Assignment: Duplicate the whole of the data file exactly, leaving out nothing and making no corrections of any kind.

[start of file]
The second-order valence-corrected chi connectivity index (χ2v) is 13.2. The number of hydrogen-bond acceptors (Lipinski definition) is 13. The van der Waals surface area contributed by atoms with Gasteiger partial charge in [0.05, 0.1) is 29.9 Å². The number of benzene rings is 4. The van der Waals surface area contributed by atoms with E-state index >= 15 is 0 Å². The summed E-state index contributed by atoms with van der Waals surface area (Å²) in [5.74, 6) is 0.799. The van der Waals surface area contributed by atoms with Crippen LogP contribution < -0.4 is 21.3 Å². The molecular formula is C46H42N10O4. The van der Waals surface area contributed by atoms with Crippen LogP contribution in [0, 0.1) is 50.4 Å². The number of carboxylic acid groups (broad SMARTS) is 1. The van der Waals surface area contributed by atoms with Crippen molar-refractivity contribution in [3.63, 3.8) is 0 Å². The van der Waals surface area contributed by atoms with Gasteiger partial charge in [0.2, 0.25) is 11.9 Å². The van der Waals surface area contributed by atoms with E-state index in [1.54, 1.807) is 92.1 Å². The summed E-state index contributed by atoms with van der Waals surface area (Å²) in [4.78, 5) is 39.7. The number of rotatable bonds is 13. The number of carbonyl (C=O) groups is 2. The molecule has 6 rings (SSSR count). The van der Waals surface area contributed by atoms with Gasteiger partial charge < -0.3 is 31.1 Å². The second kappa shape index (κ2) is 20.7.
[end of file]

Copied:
The second-order valence-corrected chi connectivity index (χ2v) is 13.2. The number of hydrogen-bond acceptors (Lipinski definition) is 13. The van der Waals surface area contributed by atoms with Gasteiger partial charge in [0.05, 0.1) is 29.9 Å². The number of benzene rings is 4. The van der Waals surface area contributed by atoms with E-state index >= 15 is 0 Å². The summed E-state index contributed by atoms with van der Waals surface area (Å²) in [5.74, 6) is 0.799. The van der Waals surface area contributed by atoms with Crippen LogP contribution < -0.4 is 21.3 Å². The molecular formula is C46H42N10O4. The van der Waals surface area contributed by atoms with Crippen LogP contribution in [0, 0.1) is 50.4 Å². The number of carboxylic acid groups (broad SMARTS) is 1. The van der Waals surface area contributed by atoms with Crippen molar-refractivity contribution in [3.63, 3.8) is 0 Å². The van der Waals surface area contributed by atoms with Gasteiger partial charge in [0.2, 0.25) is 11.9 Å². The van der Waals surface area contributed by atoms with E-state index in [1.54, 1.807) is 92.1 Å². The summed E-state index contributed by atoms with van der Waals surface area (Å²) in [4.78, 5) is 39.7. The number of rotatable bonds is 13. The number of carbonyl (C=O) groups is 2. The molecule has 6 rings (SSSR count). The van der Waals surface area contributed by atoms with Gasteiger partial charge < -0.3 is 31.1 Å². The second kappa shape index (κ2) is 20.7.